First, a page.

• (Ashley Parker, Washington Post) Sarah, it’s an incredibly high bar for a public figure to win a libel case — a public figure, especially like the President. So I was hoping you could explain why the President thinks it’s an appropriate use of attention and resources to marshal both his West Wing and his legal team against the book’s author, the book’s publisher, and a former staffer.
  • (Brian, not Brian Karem) Thank you, Sarah. Will the President go to court to stop the publication of this book?
  • The book is going to be published on Tuesday. I mean, how far is the President willing to go to prevent this book from being published?
  • (Margaret Brennan, CBS News) Sarah, I know we’re talking a lot about Steve Bannon, but he’s not the only person quoted in this book.  Katie Walsh, who worked for this White House, was quoted on the record extensively —
  • Is there any kind of action being taken by the White House against any of these individuals? Is there outreach to these individuals who are quoted to verify whether, in fact, they made these statements or not? You know, there are these reports that there are going to be, perhaps, implications for her, potentially being pushed out of groups that work to help support the President from the outside.
  • Can you take them at their word? And there won’t be implications?
  • And no further legal action against any of those individuals?
  • (Kevin Corke, Fox News) Sarah, thanks. Just a couple. I just want to ask you, broadly speaking, what is your level of exhaustion when you have to have this issue out there when there are other policy issues you’re trying to get to and trying to communicate to the American people? How do you balance that? And I guess the obvious would be, did you speak to the President specifically about what has been said, or at least has been released about this book?
  • If I could follow on immigration very quickly. Is it your impression that something will be done vis-à-vis the wall, and there will be a grand announcement of some sort that the President would like to make on that?
  • (Kristen Welker, NBC News). Sarah, thank you. As a candidate, President Trump threatened some twenty lawsuits and followed through with two of them. So why should Steve Bannon and Michael Wolff be concerned?
  • But is the President committed to following through with these lawsuits?
  • Doesn’t it just run the risk of increasing book sales, though, Sarah? Drawing more attention to this?
  • So is the cell phone ban a response to the revelations in this book?
  • (Mike–CBS News Radio) How would you describe the President’s relationship with the Mercer family?
  • The President’s relationship with the Mercer family, how would you describe that?
  • You were eager to call on ESPN to fire one of its sportscasters for criticizing President Trump.
  • Well, should Breitbart part ways with Steve Bannon after the comments in these books?
  • I certainly think that it’s something they should look at and consider.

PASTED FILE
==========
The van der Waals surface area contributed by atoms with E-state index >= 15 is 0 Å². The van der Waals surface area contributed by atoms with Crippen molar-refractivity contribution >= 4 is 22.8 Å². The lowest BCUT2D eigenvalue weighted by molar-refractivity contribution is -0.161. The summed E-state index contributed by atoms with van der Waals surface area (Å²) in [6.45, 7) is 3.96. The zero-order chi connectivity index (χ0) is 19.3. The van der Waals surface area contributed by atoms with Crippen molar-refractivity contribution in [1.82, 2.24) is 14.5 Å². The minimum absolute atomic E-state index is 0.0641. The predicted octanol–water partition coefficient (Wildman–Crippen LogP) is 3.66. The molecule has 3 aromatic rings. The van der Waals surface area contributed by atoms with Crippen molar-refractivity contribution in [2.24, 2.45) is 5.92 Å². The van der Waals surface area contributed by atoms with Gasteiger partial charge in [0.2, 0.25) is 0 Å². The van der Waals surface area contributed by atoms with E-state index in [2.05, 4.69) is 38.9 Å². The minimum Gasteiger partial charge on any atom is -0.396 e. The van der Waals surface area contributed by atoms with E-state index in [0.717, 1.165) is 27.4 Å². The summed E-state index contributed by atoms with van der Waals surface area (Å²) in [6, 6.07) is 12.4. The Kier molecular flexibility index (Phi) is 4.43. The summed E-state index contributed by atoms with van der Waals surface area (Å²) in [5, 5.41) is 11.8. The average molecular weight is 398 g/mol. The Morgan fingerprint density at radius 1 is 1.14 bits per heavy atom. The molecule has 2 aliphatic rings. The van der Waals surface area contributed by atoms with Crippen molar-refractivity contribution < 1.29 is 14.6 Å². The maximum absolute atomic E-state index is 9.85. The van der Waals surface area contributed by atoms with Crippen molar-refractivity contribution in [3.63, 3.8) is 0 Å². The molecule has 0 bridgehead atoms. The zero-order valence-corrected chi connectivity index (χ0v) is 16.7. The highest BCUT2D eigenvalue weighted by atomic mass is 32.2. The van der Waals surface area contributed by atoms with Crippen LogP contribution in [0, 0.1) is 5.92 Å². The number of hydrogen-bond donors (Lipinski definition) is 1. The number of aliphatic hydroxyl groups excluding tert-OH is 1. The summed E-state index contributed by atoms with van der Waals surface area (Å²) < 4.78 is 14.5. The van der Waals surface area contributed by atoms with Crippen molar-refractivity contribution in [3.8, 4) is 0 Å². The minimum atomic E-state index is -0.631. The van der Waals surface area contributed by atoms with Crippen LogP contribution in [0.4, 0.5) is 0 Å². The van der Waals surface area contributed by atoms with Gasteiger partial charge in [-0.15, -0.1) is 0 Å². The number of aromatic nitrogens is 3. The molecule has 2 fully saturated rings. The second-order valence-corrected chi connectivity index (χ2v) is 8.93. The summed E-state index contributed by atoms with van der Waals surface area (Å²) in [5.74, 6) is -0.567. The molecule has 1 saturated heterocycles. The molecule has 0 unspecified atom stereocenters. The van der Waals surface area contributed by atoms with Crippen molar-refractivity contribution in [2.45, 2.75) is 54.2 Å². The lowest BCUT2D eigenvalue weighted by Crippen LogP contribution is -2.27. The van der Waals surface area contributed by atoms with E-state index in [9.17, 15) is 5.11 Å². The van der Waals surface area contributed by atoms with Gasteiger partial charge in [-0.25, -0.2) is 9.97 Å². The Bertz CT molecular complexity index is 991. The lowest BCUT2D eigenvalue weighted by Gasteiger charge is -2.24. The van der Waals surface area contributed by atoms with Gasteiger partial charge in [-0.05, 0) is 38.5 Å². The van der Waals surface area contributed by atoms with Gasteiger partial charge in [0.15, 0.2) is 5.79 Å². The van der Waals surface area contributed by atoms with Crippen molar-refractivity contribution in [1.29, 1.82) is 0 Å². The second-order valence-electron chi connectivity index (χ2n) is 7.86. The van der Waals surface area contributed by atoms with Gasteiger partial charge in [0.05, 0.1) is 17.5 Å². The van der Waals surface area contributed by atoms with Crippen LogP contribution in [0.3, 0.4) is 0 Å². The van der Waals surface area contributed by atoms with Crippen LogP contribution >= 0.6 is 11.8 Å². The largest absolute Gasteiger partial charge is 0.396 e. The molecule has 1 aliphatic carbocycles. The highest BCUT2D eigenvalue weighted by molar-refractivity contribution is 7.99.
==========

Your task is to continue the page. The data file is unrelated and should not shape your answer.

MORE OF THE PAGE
• (Brian Karem, Sentinel Newspapers). Thanks. I’d like to drill down on something that Peter asked yesterday. And I profess my ignorance in this, but next week when he goes for his —
  • Don’t smile.  (Laughter.)
  • I am. (Laughter.) So, enlighten me, make me smarter. So, next week, when he goes to his physical, are there mental acuity tests that go along with that, or is it purely physical in nature?
  • And the second question I had for you is, yesterday you said Steve Bannon was entitled to his own opinion but not his own facts. This administration has said, on many occasions, that they are entitled to alternative facts. So how is that different with Steve Bannon?
  • (Dave, Washington Times, I think) Sarah, thanks. The President said today that Steve Bannon changed his tune about him last night. Does the President feel that the cease-and-desist letter had the desired effect on Steve Bannon?
  • And a second question on oil drilling, please? Rick Scott, the Governor of Florida, is re-expressing concerns about the administration’s new oil drilling — offshore oil-drilling plan which would allow, obviously, drilling under most coastal waters. Can the President afford to cross this important political ally? And what do you plan to say to Governor Scott about the whole plan?
  • (Jim Acosta, CNN News) Sarah, you were calling the Michael Wolff book a book full of lies. Didn’t this White House give Michael Wolff all the access that he wanted to write the book?
  • Can I just ask one quick follow-up?
  • Sarah, other folks got a follow-up, so if I may, just quickly.
  • Okay, I appreciate that. Should the letter from the President’s lawyers aimed at Steve Bannon and aimed at the publisher be interpreted as a threat from the United States government, from this administration to not publish this book? Is it an attempt to censor a book?
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Demographics of the press corps, from Politico in April 2017